Another version of the mountain's name is derived from Mongolian language where 'khaiyrakan' means freestanding mountains with steep slopes and pointed peaks. Many sightseeing tours include a visit to this mountain.

Сity of Kyzyl mountains, Tuva

Since Haiyrakan has huge deposits of limestone (approximately 400-500 mln tonnes), there is a nice old limekiln on the western slope of the mount.

Even though Haiyrakan looks rather bare with only modest shrubs and bushes growing closer to its foot, it is a beautiful sight to behold, its cliffs are steep, there are numerous caves and grottoes and even a small waterfall here. In early spring, buttercups and rosemary bloom and the rocks turn purple. In summer, everything is scorched by the sun, only grey feather-grass bends its head to the gusts of wind.

There are actually three mountains with the same name Haiyrakan - besides Ulug-Khem Haiyrakan, there is Haiyrakan in Tes-Khem and in Erzin. Yet, only the Ulug-Khem Haiyrakan is sacred and called the ‘celestial bear’.

Buura Mountain

In the north-west of the Ulug-Khem Basin rises Buura Mountain. Buura is Tuvan for camel, the largest animal in the republic. The name Buura is a reflection of the local population's respect for the mountain's majesty. Its outline really does resemble a reclining camel. In mid-June, when the weather in the Ulug-Khem Basin is scorchingly hot, Buura is still covered in snow. Buura, as the locals believe, predicts the weather. Experienced gardeners, before planting tomatoes, will surely turn their eyes to Buura peak for the favourable planting days. In autumn, the mountain is the first to be covered in snow, which means it's time for harvesting.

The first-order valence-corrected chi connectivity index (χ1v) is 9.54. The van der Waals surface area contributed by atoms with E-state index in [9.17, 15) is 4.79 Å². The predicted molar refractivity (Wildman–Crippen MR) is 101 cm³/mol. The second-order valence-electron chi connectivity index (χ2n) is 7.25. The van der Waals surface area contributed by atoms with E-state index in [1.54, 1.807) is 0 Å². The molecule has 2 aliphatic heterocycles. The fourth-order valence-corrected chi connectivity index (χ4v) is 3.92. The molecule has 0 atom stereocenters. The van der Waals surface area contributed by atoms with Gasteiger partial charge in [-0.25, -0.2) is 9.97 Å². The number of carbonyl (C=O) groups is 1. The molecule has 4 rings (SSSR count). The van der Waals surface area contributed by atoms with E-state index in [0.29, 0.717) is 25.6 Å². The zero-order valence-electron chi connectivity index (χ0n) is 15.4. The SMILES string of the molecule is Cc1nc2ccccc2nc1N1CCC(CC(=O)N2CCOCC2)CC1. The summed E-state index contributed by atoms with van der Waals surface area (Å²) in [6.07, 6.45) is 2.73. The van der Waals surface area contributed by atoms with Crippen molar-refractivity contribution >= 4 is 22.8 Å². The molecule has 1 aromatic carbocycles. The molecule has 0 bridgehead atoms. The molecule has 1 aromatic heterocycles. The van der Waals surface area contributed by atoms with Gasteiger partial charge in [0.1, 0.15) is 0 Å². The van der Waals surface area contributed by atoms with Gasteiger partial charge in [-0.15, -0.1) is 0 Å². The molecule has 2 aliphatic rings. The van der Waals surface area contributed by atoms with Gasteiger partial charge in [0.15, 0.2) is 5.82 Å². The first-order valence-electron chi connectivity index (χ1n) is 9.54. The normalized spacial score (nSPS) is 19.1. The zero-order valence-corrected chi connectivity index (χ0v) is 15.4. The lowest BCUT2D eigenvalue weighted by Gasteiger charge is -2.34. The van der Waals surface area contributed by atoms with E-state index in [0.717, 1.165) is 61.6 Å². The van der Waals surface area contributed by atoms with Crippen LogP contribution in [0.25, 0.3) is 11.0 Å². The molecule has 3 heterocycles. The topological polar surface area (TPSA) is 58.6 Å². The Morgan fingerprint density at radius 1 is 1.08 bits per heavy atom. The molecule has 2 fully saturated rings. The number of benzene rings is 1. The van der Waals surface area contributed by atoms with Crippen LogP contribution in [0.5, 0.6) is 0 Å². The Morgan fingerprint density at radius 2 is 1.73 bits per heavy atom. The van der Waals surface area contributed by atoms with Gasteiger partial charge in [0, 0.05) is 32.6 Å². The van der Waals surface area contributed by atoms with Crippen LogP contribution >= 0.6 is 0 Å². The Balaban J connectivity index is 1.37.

There is a peculiar site here. You can see a stele, or a kind of a pylon (called locally kozhee) in the form of a white-headed stone woman with a large stone on the top of the pylon. It is said that the stone is special. If you drop it, the next day it's there again. It comes back on its own.

Bactrian camel on the road, Tuva

According to Tuvan legends, Buura Mountain is considered the saviour of the human race. One of the legends seems reminiscent of the notorious Noah’s saga. It tells about the global flood which submerged all the lands in water. Only Buura stayed dry. People were trying to escape on rafts. One of the rafts was moored to Buura. When the water receded, it turned out that all people had died but for those whose raft managed to stay on top of the mountain. That is how the people ended up there, and from them the human race descended. And it is said that the demir-sal, i.e. the "iron raft", still lies on the mountain top but it cannot be seen since it has been swamped during storms and covered with sand.

Mount Doghee

Mount Doghee (1,004m) is located near Kyzyl and, like most mountains in Tuva, has a sacred significance for the locals. The word ‘doghee’ is derived from the Tuvan word "døgheelenir", which means "to lie down". In the past, sheep and goats used to lie at the foot of the mountain and laze in the sun after eating. Tourists and pilgrims climb to the top of the mountain, there are many ovaas (the so-called pyramids made of stones) along the trail.